Home' Trinidad and Tobago Guardian : June 19th 2013 Contents A35
Wednesday, June 19, 2013 www.guardian.co.tt Guardian
ISTANBUL---After weeks of sometimes violent con-
frontation with police, protesters in Turkey have
found what could be a more potent form of resist-
ance: standing still.
The trend was launched by performance artist
Erdem Gunduz, who stood silently for hours in Istan-
bul s central Taksim Square on Monday night, in
passive defiance of Prime Minister Recep Tayyip
Erdogan s violent crackdown on environmental pro-
testers at a park adjacent to Taksim.
The square has been sealed off from protesters
since police cleared it over the weekend, though
pedestrians can still enter.
As Gunduz stood there, others gradually began to
join him---and later to replicate his protest in other
cities in a wave of imitation driven by social media.
Gunduz apparently made no announcement before
he paused Monday evening in the square and didn t
He stood with his hands in his pockets, staring at
an image of Turkey s founding father Mustafa Kemal
Ataturk, whose admiration is rooted in his success
in imposing secular values on a largely Muslim nation
after the collapse of the Ottoman Empire 90 years
When police arrived an hour later, Turkish news
media reported, they searched his pockets and his
backpack, then left.
Gunduz stayed put. For hours.
When asked by reporters what he was doing, Turk-
ish news agency Dogan said, he responded: "It s evi-
dent. The people are not being allowed into Tak-
Witnesses began calling him "duran adam"---
"standing man." Some joined him in Taksim, while
others began doing the same in other Turkish cities.
In Ankara, the capital, a woman stood still at the
spot where a protester had been killed.
Early yesterday morning, police intervened and
dispersed the crowd around Gunduz, detaining several
It wasn t clear whether Gunduz was among those
arrested, though he was free later yesterday. Later
yesterday, others returned and began silent vigils.
Gunduz s act, amplified by social media, had a
remarkably swift effect on the protests.
Erdogan appeared to be seizing the initiative after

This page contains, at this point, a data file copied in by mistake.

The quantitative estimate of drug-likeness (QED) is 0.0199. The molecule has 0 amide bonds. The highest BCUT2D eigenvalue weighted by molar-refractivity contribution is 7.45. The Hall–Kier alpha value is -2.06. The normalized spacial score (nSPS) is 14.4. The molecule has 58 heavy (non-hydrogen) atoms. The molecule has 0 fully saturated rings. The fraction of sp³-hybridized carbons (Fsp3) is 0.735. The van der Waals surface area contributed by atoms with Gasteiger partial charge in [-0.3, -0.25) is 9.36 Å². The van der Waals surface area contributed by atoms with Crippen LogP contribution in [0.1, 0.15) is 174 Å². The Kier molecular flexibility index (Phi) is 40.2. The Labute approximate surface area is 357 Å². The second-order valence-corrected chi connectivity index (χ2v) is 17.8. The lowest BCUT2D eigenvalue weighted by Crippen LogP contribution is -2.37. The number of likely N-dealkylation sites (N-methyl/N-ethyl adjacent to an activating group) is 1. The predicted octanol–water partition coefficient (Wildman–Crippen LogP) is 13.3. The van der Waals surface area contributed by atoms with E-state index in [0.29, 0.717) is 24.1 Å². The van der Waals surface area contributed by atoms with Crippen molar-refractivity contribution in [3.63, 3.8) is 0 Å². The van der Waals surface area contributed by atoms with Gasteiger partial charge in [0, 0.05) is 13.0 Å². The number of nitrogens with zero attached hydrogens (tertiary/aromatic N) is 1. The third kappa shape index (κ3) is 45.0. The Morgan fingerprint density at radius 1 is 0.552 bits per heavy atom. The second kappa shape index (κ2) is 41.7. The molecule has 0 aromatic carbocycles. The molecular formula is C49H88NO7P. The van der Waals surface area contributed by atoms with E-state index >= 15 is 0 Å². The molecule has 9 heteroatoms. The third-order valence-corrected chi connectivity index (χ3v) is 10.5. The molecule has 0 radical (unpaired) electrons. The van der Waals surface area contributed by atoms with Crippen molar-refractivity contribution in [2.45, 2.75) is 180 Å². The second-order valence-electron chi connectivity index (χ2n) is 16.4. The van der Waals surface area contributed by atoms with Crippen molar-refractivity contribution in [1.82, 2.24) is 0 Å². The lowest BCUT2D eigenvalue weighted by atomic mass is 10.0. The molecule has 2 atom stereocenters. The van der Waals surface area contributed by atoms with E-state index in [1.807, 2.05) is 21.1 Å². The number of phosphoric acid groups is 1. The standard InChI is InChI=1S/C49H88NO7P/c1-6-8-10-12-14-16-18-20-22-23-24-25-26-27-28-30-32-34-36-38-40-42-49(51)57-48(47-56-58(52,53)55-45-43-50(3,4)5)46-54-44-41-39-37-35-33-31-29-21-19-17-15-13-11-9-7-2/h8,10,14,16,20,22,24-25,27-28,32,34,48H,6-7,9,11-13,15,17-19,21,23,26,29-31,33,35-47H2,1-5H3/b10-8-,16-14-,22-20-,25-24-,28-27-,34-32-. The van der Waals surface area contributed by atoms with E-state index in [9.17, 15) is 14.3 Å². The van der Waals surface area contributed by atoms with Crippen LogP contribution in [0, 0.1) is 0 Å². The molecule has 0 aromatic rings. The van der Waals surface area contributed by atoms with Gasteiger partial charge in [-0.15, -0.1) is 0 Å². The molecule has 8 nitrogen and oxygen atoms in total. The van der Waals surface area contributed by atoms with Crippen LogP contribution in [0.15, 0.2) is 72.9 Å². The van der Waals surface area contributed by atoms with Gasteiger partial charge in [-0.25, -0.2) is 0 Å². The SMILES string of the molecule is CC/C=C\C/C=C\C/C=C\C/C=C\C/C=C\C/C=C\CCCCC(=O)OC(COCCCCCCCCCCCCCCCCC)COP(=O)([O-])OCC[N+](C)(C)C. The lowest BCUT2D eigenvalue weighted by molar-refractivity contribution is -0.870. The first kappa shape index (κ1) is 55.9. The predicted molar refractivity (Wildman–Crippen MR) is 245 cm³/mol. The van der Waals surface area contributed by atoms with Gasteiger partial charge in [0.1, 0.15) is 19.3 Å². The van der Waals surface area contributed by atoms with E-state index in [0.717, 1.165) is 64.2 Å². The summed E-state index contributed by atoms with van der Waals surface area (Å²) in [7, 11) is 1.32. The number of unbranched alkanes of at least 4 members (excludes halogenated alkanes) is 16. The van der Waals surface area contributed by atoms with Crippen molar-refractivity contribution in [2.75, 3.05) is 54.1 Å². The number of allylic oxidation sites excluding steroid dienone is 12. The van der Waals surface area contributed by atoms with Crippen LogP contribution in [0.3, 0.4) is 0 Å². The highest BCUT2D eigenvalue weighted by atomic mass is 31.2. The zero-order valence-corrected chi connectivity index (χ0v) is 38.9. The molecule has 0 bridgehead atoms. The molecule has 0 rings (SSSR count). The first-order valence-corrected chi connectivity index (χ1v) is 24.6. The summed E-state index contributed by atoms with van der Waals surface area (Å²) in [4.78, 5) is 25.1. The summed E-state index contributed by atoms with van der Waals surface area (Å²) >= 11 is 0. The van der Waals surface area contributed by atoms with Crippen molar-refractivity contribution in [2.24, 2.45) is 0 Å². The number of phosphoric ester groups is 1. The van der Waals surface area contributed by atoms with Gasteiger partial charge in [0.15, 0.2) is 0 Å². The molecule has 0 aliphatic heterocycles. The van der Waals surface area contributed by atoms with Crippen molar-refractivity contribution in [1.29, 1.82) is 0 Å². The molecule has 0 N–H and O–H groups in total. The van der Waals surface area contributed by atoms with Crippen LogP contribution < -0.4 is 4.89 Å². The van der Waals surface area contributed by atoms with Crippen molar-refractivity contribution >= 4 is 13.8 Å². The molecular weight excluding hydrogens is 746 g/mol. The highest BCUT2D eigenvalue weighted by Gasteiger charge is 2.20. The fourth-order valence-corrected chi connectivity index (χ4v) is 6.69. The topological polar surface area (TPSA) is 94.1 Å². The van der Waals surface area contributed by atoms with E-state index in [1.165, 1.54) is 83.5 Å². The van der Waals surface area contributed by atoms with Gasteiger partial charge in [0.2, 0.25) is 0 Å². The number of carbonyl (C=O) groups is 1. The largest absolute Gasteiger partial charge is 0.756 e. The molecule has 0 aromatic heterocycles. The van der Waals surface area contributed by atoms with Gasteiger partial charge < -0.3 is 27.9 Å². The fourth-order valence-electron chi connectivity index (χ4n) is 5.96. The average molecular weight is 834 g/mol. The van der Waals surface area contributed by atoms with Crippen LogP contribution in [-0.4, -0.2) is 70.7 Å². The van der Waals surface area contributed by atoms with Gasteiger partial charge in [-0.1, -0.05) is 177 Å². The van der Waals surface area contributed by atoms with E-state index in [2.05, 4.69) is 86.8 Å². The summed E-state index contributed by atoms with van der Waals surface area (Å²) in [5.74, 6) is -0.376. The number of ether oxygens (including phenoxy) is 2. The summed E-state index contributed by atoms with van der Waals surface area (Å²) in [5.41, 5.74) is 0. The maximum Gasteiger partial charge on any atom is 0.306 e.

large weekend rallies in which he ordered Taksim
Square to be cleared.
The government has capitalised on sporadic scenes
of violence amid the generally peaceful protest move-
"We need to congratulate him (Gunduz)," said
Ozgur Volkan, who joined the standing protesters in
"He started up a very great movement." (AP)
Catholic and Lutheran officials
announced on Monday they
would mark the 500th anniver-
sary of the Reformation in 2017
as a shared event rather than
highlight the clash that split
The Vatican and the Lutheran
World Federation (LWF) presented
a report in Geneva admitting both
were guilty of harming Christian
unity in the past and describing a
growing consensus between the
two churches in recent decades.
The 500th anniversary of Martin
Luther s 95 Theses, the doctrinal
challenge that launched the Protes-
tant Reformation, will be the first
centenary celebration in the age
of ecumenism, globalisation and
the secularisation of Western soci-
"The awareness is dawning on
Lutherans and Catholics that the
struggle of the 16th century is
over," the report said. "The reasons
for mutually condemning each
other s faith have fallen by the
They now agree belief in Jesus
unites them despite lingering dif-
ferences, it said, and inspires them
to co-operate more closely to pro-
claim the Gospel in increasingly
"This is a very important step
in a healing process which we all
need and we are all praying for,"
LWF General Secretary Martin
Junge said at the report s presen-
tation in Geneva.
"The division of the church is
something we cannot celebrate but
we can see what is positive and
try to find ways towards the future
together," said Cardinal Kurt Koch,
head of the Vatican s department
to promote Christian unity.
Roman Catholicism, the world s
largest church, has about 1.2 billion
members or just over half of all
Christians. There are about 75 mil-
lion Lutherans in LWF member
churches and other Lutheran
groups around the world.
Catholics and Lutherans began
seeking theological common
ground after the 1962-1965 Second
Vatican Council, which opened the
Roman church to better relations
with other churches, and have
ironed out many of their differ-
ences over the decades.
They took a major step forward
in 1999 by agreeing a common
view on justification, the doctrine
at the core of their 16th century
Erdem Gunduz, centre, stands silently on Taksim Square in Istanbul, Turkey, early yesterday. After weeks of
confrontation with police, sometimes violent, Turkish protesters are using a new form of resistance: standing
silently. His act has sparked imitation by others in Istanbul and other cities. It has provoked widespread
comment on social media. AP PHOTO
Turkey's 'standing man'
launches new protest wave
Catholics, Lutherans jointly to
mark Reformation anniversary
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